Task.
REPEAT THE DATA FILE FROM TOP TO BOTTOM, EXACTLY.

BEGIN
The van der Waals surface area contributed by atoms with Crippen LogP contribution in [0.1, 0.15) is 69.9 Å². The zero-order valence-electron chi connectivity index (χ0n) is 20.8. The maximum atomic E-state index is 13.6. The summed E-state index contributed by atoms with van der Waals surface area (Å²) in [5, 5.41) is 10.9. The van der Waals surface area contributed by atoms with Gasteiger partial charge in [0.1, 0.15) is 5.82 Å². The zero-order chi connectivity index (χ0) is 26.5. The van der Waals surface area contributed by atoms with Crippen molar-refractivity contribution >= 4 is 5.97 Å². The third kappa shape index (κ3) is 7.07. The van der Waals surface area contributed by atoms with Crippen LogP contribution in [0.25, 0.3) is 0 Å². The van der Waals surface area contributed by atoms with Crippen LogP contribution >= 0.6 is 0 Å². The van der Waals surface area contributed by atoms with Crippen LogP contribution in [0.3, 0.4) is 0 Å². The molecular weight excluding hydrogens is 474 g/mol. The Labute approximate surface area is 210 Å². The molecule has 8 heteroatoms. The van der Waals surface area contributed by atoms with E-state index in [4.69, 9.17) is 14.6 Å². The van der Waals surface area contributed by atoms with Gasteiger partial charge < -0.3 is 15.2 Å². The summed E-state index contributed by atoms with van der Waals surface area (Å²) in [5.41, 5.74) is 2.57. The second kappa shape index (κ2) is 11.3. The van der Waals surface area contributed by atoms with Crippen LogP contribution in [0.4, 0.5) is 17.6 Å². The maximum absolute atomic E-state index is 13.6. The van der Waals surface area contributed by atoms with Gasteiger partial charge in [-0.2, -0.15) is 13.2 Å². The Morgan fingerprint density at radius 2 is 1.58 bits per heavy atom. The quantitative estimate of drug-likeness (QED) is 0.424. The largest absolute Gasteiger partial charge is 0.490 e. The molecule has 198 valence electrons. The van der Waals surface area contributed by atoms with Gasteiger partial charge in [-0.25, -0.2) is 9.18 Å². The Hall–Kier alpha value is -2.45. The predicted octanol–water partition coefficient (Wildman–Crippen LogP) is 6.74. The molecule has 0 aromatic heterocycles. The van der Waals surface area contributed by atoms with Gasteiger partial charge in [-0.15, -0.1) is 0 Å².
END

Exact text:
The van der Waals surface area contributed by atoms with Crippen LogP contribution in [0.1, 0.15) is 69.9 Å². The zero-order valence-electron chi connectivity index (χ0n) is 20.8. The maximum atomic E-state index is 13.6. The summed E-state index contributed by atoms with van der Waals surface area (Å²) in [5, 5.41) is 10.9. The van der Waals surface area contributed by atoms with Gasteiger partial charge in [0.1, 0.15) is 5.82 Å². The zero-order chi connectivity index (χ0) is 26.5. The van der Waals surface area contributed by atoms with Crippen molar-refractivity contribution >= 4 is 5.97 Å². The third kappa shape index (κ3) is 7.07. The van der Waals surface area contributed by atoms with Crippen LogP contribution in [0.25, 0.3) is 0 Å². The van der Waals surface area contributed by atoms with Crippen LogP contribution >= 0.6 is 0 Å². The van der Waals surface area contributed by atoms with Crippen LogP contribution in [0.3, 0.4) is 0 Å². The molecular weight excluding hydrogens is 474 g/mol. The Labute approximate surface area is 210 Å². The molecule has 8 heteroatoms. The van der Waals surface area contributed by atoms with E-state index in [4.69, 9.17) is 14.6 Å². The van der Waals surface area contributed by atoms with Gasteiger partial charge < -0.3 is 15.2 Å². The summed E-state index contributed by atoms with van der Waals surface area (Å²) in [5.41, 5.74) is 2.57. The second kappa shape index (κ2) is 11.3. The van der Waals surface area contributed by atoms with Crippen LogP contribution in [0.4, 0.5) is 17.6 Å². The maximum absolute atomic E-state index is 13.6. The van der Waals surface area contributed by atoms with Gasteiger partial charge in [-0.2, -0.15) is 13.2 Å². The Morgan fingerprint density at radius 2 is 1.58 bits per heavy atom. The quantitative estimate of drug-likeness (QED) is 0.424. The largest absolute Gasteiger partial charge is 0.490 e. The molecule has 198 valence electrons. The van der Waals surface area contributed by atoms with Gasteiger partial charge in [-0.25, -0.2) is 9.18 Å². The Hall–Kier alpha value is -2.45. The predicted octanol–water partition coefficient (Wildman–Crippen LogP) is 6.74. The molecule has 0 aromatic heterocycles. The van der Waals surface area contributed by atoms with Gasteiger partial charge in [-0.15, -0.1) is 0 Å².